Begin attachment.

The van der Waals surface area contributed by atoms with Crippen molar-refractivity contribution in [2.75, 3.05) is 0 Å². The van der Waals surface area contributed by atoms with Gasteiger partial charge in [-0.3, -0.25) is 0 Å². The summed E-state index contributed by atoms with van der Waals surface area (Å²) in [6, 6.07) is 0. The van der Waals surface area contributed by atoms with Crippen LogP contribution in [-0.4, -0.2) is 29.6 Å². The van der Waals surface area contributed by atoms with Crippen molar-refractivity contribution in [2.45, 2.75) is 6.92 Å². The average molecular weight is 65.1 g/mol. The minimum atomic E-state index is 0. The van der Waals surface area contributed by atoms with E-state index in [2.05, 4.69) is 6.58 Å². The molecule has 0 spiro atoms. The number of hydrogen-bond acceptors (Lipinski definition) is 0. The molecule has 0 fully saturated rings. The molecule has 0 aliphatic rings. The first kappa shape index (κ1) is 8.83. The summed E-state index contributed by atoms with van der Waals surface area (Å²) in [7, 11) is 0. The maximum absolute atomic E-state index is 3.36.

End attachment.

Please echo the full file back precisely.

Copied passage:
The van der Waals surface area contributed by atoms with Crippen molar-refractivity contribution in [2.75, 3.05) is 0 Å². The van der Waals surface area contributed by atoms with Gasteiger partial charge in [-0.3, -0.25) is 0 Å². The summed E-state index contributed by atoms with van der Waals surface area (Å²) in [6, 6.07) is 0. The van der Waals surface area contributed by atoms with Crippen LogP contribution in [-0.4, -0.2) is 29.6 Å². The van der Waals surface area contributed by atoms with Crippen molar-refractivity contribution in [2.45, 2.75) is 6.92 Å². The average molecular weight is 65.1 g/mol. The minimum atomic E-state index is 0. The van der Waals surface area contributed by atoms with E-state index in [2.05, 4.69) is 6.58 Å². The molecule has 0 spiro atoms. The number of hydrogen-bond acceptors (Lipinski definition) is 0. The molecule has 0 fully saturated rings. The molecule has 0 aliphatic rings. The first kappa shape index (κ1) is 8.83. The summed E-state index contributed by atoms with van der Waals surface area (Å²) in [7, 11) is 0. The maximum absolute atomic E-state index is 3.36.